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Thursday, March 14, 2013

Worlds 2013: 1st Day

That Mens competition was really an emotional roller coaster. I had put myself into my reclining chair and was in the most chillaxing of moods. I had already followed the Pairs SP and had just returned from an evening session where I indulged into my own humble skating efforts. (To be honest, I was rather great today :D, but that's for a different column.)

Unfortunately, I can't make a case for the programmes of S/S this season, but as much as I don't fancy their stuff, they are not worse than what V/T are putting out there. What we are witnessing is the ever more gradually growing gap between V/T and the rest of the field, most importantly S/S. K/S delivered, and I was pleasantly surprised, I fancied them ever since they toned themselves down a little. Much appreciated K/S, all in all, lots of the lower pairs had better programmes and performances than the upper pairs. B/H and J/C for instance. Anyhow, on to the Men. These days, Canada is on daylight saving time, even before it hits Europe, so watching is rather convenient.

Now, there were a few "huh?"-moments during our watching of the competition. One of the first ones was after the programme of Brian Joubert. We like Brian. He can always count on a soft spot in our hearts, so he did somehow deliver, and with Quad+Double I suspected his scores to be in the high 70s, maybe 80. He got 84! At Euros he got 83 something with a 4+3. That made me say: What's going on here?

My old skating love Tomas Verner messed up all of his jump elements and managed to score 68 something, in the vein of an almost but not quite clean Misha Ge who once again put all his Panache on display. I am above reproach when it comes to bias against Tomas Verner, but I wondered, he had scored worse with better performances in the past.

Denis Ten, a skater with very good skating skills, and a previous record of 78 something in the SP, scored a whopping 91!!! While he really put it down, it made us wonder.

Then it dawned upon us. It was the love of the Canadians for huge scores. And, presumably, the setting up of a clean Chan for a record breaking international score. (Granted, it's Worlds but it's also Canada) Note that I'm not saying a messy Chan would have been propped up. But Skate Canada and the crowd just love huge scores. I remember Debbie Wilkes at Canadian Nationals a year ago or two talking up the nationals records to please the crowd, it's just the longing for new records and higher scores. Nothing wrong with that, if it keeps you interested in the sport.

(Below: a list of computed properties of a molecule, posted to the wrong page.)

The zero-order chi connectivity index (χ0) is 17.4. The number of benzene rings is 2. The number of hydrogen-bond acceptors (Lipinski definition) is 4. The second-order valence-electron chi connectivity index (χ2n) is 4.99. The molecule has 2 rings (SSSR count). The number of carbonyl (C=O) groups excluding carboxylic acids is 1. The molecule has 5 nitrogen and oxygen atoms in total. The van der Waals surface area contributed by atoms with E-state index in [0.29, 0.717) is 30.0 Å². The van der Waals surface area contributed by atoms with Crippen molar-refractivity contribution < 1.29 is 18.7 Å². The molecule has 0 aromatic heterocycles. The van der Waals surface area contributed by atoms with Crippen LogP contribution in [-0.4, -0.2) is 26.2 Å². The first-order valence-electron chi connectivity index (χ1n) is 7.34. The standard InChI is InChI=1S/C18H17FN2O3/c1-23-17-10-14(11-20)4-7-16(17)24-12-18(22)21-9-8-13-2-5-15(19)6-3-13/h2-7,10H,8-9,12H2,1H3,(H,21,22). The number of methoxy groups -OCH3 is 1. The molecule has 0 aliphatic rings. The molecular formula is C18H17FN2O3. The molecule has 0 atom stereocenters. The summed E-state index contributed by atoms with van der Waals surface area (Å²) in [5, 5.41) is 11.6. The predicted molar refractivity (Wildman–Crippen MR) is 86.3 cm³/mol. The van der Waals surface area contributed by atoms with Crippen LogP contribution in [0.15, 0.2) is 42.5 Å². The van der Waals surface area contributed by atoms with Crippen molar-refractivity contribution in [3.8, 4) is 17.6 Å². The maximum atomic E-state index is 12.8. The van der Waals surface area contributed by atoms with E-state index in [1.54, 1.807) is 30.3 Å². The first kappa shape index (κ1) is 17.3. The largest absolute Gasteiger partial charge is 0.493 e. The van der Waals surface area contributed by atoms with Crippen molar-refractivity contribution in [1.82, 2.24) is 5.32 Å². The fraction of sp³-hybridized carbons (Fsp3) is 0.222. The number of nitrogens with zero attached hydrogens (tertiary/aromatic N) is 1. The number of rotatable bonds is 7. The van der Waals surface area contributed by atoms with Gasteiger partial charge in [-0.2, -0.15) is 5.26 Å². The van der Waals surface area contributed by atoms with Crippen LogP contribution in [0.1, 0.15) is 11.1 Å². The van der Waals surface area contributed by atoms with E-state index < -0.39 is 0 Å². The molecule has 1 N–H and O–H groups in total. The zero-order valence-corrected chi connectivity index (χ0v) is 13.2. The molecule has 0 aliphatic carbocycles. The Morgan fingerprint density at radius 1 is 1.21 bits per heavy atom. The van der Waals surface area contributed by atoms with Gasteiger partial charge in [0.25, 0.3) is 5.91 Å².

Chan, thankfully, delivered and was awarded with a whopping 98. He is in 1st place, and deservedly, just for the record. (His programmes this year are better than ever, and I don't question him having a modern dance coach or whatever, it's doing him good as far as I am concerned) Everyone who has the potential to score similarly high PCS faltered today: Takahashi had too many URs, Hanyu messed up his quad and combo, etc. etc. We all know that the PCS factor for the LP is 2, which makes it harder to catch up on the tech side only. The Mens segment is, thusly,  already decided.

I wonder if that is the competition format to further embrace. Even if we set aside the problems of the IJS for a moment, we are still left with a Men's event that's virtually decided after the short programme. Under 6.0 we had the factor of the favoured skater delivering and being given 6.0s, but he could never be further ahead than his 1st place ordinal allowed him to be. Be it as it may. There is still the Ladies event. Traditionally not as over scored as the Men or Dance. As the Pairs are catching up, maybe the Ladies will too at these Worlds.

Tot later, guys :D


  1. I don't think it's the Canadian love for big scores; I suspect it's something that the ISU actively encourages as we move towards the Olympics. We'll probably be seeing massive scores for the next year for anyone who delivers or comes close to it.